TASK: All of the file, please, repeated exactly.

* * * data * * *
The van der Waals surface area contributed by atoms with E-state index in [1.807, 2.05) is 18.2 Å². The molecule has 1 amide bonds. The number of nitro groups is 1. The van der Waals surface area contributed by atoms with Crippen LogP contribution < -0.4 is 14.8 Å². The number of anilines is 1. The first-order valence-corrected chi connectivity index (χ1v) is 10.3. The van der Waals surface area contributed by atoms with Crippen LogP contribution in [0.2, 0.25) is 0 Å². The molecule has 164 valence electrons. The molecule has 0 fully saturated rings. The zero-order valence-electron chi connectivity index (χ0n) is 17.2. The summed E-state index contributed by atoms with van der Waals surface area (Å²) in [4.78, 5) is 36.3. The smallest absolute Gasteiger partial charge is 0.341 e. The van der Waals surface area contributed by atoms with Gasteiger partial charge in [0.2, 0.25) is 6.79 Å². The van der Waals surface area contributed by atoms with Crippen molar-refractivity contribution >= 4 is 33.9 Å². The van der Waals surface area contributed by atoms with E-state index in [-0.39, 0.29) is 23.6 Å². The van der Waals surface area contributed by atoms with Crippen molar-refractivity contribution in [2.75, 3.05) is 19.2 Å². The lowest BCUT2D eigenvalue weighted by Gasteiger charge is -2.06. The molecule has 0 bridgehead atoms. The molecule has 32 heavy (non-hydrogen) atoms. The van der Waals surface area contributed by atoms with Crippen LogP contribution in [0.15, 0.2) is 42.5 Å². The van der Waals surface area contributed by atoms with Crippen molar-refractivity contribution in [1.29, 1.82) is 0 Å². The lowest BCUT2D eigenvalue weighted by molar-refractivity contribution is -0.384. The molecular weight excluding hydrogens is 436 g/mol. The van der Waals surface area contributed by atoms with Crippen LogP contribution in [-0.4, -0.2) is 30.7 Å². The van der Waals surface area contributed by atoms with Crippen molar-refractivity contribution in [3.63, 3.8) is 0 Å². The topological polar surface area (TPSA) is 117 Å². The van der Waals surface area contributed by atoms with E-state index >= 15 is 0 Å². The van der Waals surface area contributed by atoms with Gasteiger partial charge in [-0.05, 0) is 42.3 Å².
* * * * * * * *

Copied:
The van der Waals surface area contributed by atoms with E-state index in [1.807, 2.05) is 18.2 Å². The molecule has 1 amide bonds. The number of nitro groups is 1. The van der Waals surface area contributed by atoms with Crippen LogP contribution < -0.4 is 14.8 Å². The number of anilines is 1. The first-order valence-corrected chi connectivity index (χ1v) is 10.3. The van der Waals surface area contributed by atoms with Crippen LogP contribution in [0.2, 0.25) is 0 Å². The molecule has 164 valence electrons. The molecule has 0 fully saturated rings. The zero-order valence-electron chi connectivity index (χ0n) is 17.2. The summed E-state index contributed by atoms with van der Waals surface area (Å²) in [4.78, 5) is 36.3. The smallest absolute Gasteiger partial charge is 0.341 e. The van der Waals surface area contributed by atoms with Gasteiger partial charge in [0.2, 0.25) is 6.79 Å². The van der Waals surface area contributed by atoms with Crippen molar-refractivity contribution >= 4 is 33.9 Å². The van der Waals surface area contributed by atoms with E-state index in [-0.39, 0.29) is 23.6 Å². The van der Waals surface area contributed by atoms with Crippen molar-refractivity contribution in [2.75, 3.05) is 19.2 Å². The lowest BCUT2D eigenvalue weighted by Gasteiger charge is -2.06. The molecule has 0 bridgehead atoms. The molecule has 32 heavy (non-hydrogen) atoms. The van der Waals surface area contributed by atoms with Crippen LogP contribution in [0.15, 0.2) is 42.5 Å². The van der Waals surface area contributed by atoms with Crippen molar-refractivity contribution in [1.29, 1.82) is 0 Å². The lowest BCUT2D eigenvalue weighted by molar-refractivity contribution is -0.384. The molecular weight excluding hydrogens is 436 g/mol. The van der Waals surface area contributed by atoms with Crippen LogP contribution in [-0.4, -0.2) is 30.7 Å². The van der Waals surface area contributed by atoms with Crippen molar-refractivity contribution in [3.63, 3.8) is 0 Å². The topological polar surface area (TPSA) is 117 Å². The van der Waals surface area contributed by atoms with E-state index >= 15 is 0 Å². The van der Waals surface area contributed by atoms with Gasteiger partial charge in [-0.05, 0) is 42.3 Å².